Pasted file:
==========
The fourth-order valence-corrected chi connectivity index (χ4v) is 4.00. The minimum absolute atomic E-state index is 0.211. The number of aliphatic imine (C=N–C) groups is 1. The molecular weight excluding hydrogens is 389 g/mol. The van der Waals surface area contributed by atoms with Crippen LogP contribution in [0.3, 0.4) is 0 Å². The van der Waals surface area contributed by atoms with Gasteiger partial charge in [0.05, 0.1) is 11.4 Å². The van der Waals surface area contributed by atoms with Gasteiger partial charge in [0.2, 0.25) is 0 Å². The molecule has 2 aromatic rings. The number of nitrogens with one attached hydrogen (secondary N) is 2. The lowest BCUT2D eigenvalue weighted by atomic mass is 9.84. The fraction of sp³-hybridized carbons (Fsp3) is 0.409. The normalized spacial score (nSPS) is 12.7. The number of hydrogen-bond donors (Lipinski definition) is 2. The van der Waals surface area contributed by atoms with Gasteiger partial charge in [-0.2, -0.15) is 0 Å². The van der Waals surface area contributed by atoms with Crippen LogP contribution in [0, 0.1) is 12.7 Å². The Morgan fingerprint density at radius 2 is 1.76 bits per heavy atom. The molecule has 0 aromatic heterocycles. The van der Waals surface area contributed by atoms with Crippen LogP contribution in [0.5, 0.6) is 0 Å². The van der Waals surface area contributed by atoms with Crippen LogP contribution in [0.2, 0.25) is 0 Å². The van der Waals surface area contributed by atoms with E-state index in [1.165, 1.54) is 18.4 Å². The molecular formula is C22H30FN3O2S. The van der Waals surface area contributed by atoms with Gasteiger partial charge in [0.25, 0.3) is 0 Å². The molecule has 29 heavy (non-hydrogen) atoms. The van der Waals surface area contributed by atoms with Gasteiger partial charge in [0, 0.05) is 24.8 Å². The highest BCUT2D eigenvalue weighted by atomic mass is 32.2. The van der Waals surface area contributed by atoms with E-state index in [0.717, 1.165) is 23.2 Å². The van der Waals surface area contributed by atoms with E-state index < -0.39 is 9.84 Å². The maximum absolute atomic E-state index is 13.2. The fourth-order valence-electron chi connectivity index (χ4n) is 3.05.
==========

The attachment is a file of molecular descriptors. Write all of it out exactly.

The fourth-order valence-corrected chi connectivity index (χ4v) is 4.00. The minimum absolute atomic E-state index is 0.211. The number of aliphatic imine (C=N–C) groups is 1. The molecular weight excluding hydrogens is 389 g/mol. The van der Waals surface area contributed by atoms with Crippen LogP contribution in [0.3, 0.4) is 0 Å². The van der Waals surface area contributed by atoms with Gasteiger partial charge in [0.05, 0.1) is 11.4 Å². The van der Waals surface area contributed by atoms with Gasteiger partial charge in [0.2, 0.25) is 0 Å². The molecule has 2 aromatic rings. The number of nitrogens with one attached hydrogen (secondary N) is 2. The lowest BCUT2D eigenvalue weighted by atomic mass is 9.84. The fraction of sp³-hybridized carbons (Fsp3) is 0.409. The normalized spacial score (nSPS) is 12.7. The number of hydrogen-bond donors (Lipinski definition) is 2. The van der Waals surface area contributed by atoms with Gasteiger partial charge in [-0.2, -0.15) is 0 Å². The van der Waals surface area contributed by atoms with Crippen LogP contribution in [0, 0.1) is 12.7 Å². The Morgan fingerprint density at radius 2 is 1.76 bits per heavy atom. The molecule has 0 aromatic heterocycles. The van der Waals surface area contributed by atoms with Crippen LogP contribution in [0.5, 0.6) is 0 Å². The van der Waals surface area contributed by atoms with Crippen LogP contribution in [0.2, 0.25) is 0 Å². The van der Waals surface area contributed by atoms with E-state index in [1.165, 1.54) is 18.4 Å². The molecular formula is C22H30FN3O2S. The van der Waals surface area contributed by atoms with Gasteiger partial charge in [0.25, 0.3) is 0 Å². The molecule has 29 heavy (non-hydrogen) atoms. The van der Waals surface area contributed by atoms with Gasteiger partial charge in [0, 0.05) is 24.8 Å². The highest BCUT2D eigenvalue weighted by atomic mass is 32.2. The van der Waals surface area contributed by atoms with E-state index in [0.717, 1.165) is 23.2 Å². The van der Waals surface area contributed by atoms with E-state index < -0.39 is 9.84 Å². The maximum absolute atomic E-state index is 13.2. The fourth-order valence-electron chi connectivity index (χ4n) is 3.05.